127. Humboldt, Personal Narrative, II. 19, Miss Williams's Tr.,
has this passage: "From the time we entered the torrid zone, we were
never wearied with admiring, every night, the beauty of the Southern
sky, which, as we advanced toward the south, opened new constellations
to our view. We feel an indescribable sensation, when, on
approaching the equator, and particularly on passing from on
hemisphere to the other, we see those stars, which we have
contemplated from our infancy, progressively sink, and finally
disappear. Nothing awakens in the traveller a livelier
remembrance of the immense distance by which he is separated from
his country, than the aspect of an unknown firmament. The
grouping of the stars of the first magnitude, some scattered
nebulae, rivalling in splendor the milky way, and tracks of
space remarkable for their extreme blackness, give a particular
physiognomy to the Southern sky. This sight fills with admiration
even those who, uninstructed in the branches of accurate science,
feel the same emotion of delight in the contemplation of the
heavenly vault, as in the view of a beautiful landscape, or a
majestic site. A traveller has no need of being a botanist, to
recognize the torrid zone on the mere aspect of its vegetation;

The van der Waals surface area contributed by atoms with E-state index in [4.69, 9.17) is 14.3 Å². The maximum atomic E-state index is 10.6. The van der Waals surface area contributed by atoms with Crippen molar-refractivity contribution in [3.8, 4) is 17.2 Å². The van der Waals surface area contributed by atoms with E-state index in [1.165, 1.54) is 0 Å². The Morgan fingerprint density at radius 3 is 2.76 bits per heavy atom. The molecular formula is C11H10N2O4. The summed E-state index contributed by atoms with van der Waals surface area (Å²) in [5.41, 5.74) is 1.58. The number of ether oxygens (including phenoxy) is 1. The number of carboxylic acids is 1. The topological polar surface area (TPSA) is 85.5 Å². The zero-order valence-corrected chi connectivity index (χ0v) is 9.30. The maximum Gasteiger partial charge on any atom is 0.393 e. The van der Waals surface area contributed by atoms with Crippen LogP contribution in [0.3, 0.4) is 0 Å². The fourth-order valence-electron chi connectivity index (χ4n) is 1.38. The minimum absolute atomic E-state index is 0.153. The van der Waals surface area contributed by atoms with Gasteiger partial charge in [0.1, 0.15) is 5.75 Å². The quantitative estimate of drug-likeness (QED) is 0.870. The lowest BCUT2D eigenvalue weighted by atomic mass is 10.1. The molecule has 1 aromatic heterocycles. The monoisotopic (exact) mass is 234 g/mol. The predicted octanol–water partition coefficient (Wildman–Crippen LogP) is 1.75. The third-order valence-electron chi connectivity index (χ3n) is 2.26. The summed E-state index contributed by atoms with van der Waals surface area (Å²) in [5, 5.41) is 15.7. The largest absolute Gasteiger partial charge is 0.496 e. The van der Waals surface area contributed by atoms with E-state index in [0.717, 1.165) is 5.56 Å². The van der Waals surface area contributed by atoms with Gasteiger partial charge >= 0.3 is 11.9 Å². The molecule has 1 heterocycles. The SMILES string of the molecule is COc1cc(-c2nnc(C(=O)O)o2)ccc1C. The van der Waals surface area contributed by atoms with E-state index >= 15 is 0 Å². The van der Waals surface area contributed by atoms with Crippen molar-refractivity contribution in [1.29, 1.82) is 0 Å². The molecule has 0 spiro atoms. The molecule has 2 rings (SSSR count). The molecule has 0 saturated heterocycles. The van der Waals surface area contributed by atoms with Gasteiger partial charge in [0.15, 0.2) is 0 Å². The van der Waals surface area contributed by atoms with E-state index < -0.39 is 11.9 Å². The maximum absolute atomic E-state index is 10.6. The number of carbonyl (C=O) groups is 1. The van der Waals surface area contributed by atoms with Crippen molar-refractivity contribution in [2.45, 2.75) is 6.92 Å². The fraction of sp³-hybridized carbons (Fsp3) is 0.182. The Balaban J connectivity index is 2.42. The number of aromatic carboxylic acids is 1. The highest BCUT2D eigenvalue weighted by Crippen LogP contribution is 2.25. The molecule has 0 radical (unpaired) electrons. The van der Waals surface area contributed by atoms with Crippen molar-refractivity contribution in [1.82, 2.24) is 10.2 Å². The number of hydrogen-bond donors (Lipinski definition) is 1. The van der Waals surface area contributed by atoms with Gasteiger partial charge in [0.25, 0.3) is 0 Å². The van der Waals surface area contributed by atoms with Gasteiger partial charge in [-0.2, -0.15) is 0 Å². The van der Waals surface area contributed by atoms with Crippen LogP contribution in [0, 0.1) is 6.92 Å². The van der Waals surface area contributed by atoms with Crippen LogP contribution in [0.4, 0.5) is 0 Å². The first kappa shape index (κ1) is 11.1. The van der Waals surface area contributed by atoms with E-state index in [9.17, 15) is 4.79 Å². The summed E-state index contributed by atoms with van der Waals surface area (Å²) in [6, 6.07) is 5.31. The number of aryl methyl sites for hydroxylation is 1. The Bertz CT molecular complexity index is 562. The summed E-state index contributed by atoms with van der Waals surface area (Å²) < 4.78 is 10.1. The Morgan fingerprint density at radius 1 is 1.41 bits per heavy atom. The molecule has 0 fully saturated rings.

and without having acquired any notions of astronomy, without any
acquaintance with the celestial charts of Flamstead and De la
Caille, he feels he is not in Europe, when he sees the immense
constellation of the Ship, or the phosphorescent clouds of
Magellan, arise on the horizon."
142. Compare Tennyson's Ulysses:--
"There lies the port; the vessel puffs her sail:
There gloom the dark broad seas. My mariners,
Souls that have toiled, and wrought, and thought with me,--
That ever with a frolic welcome took
The thunder and the sunshine, and opposed
Free hearts, free foreheads,--you and I are old;
Old age hath yet his honor and his toil;
Death closes all: but something ere the end,
Some work of noble note, may yet be done,
Not unbecoming men that strove with Gods.
The lights begin to twinkle from the rocks:
The long day wanes: the slow moon climbs: the deep
Moans round with many voices. Come, my friends,
`T is not too late to seek a newer world.
Push off, and, sitting well in order, smite
The sounding furrows; for my purpose holds
To sail beyond the sunset, and the baths
Of all the western stars, until I die.
It may be that the gulfs will wash us down:
It may be we shall touch the Happy Isles,
And see the great Achilles, whom we knew.
Tho' much is taken, much abides; and tho'
We are not now that strength which in old days
Moved earth and heaven, that which we are, we are;
One equal temper of heroic hearts,
Made weak by time and fate, but strong in will
To strive, to seek, to find, and not to yield."